«The family in Spain contributes a lot of taxes to the Spanish crown?»



Spain is a kingdom. Not a very closed guarded secret, either, you know? King, Queen, Prince, Dukes, the whole medieval thing.

Don't embarrass yourself.

HODAD26 said...

disposing of garbage is an educational learning thing
look how trashy ALL of Latinolandia is
people there just throw it out the windows or on the ground, us ex pat gringos always had some remarks in regards
horrible it is, to the land,water and visual surroundings,

it is lack of education and 'common sense' again that word......

landfills can be created to dispose of garbage and as I did in 1984, tapped into the methane gas and burned in in 2 generators selling it back to the power company for $22,000 a month, IN 1984!!!!!

India, Bangladesh, and others recycle plastic bags, etc. the soft drink companies besides contributing greatly to obesity=health problems etc. are one of the worst violators at least thanks to most Latin countries for having recycled bottles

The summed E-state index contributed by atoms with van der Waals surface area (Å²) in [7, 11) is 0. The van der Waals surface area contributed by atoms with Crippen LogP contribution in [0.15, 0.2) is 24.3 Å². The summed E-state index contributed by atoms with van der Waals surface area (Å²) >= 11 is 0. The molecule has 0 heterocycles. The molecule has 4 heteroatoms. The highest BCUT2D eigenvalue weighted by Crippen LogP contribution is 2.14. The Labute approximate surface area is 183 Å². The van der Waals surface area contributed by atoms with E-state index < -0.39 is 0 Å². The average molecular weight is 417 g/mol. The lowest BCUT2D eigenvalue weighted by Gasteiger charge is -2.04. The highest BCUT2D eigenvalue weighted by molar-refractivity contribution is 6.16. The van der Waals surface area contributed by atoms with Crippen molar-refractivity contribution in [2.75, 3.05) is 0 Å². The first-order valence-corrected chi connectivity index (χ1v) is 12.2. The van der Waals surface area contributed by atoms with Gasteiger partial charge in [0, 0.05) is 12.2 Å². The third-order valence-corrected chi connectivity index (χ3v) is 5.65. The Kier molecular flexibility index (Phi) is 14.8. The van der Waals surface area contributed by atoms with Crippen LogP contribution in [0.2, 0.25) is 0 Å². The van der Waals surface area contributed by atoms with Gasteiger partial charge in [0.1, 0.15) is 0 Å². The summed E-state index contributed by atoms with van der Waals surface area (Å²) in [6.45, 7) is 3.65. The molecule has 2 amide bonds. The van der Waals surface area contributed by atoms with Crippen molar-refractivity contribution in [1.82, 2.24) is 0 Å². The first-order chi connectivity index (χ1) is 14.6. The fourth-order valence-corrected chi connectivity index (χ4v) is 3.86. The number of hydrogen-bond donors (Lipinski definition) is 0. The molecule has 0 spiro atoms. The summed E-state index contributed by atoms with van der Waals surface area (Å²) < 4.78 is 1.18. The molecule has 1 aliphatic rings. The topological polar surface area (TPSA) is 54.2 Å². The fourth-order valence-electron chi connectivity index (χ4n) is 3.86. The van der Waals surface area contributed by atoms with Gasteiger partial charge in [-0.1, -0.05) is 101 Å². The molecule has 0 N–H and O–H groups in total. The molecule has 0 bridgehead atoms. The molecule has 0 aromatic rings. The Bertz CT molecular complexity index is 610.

home/community based composting is an immediate solution,
for the price of a pila, i can make a home composting toilet, that uses the biogas for cooking needs, and then mallorganite is the result ,this is one of the richest sources of fertilizer and nutrients for plants, [there are exceptions when meat is the main staple of the diet, again a health issue also]
but that requires some MAINTAINENCE
that which is difficult to implement in LATINOLANDIA again due to EDUCATION or the lack of it and COMMON SENSE again, why is this repeated?

private landfills must be part of the solution and to use the biogas for energy needs and recycling is a necessity for moving on in the future as as populations increase
garbage and how to dispose of it IS a Science in itself

better solution is to haul it to the active volcanoes and dump it in, problem solved
this was proposed by me and others in 1980, for Costa Rica where an old existing Railway was close by the eastern side of Arenal volcanoe

oh well, time will tell
but for sure, El Salvador is a trashy place especially with all the plastic bags everywhere!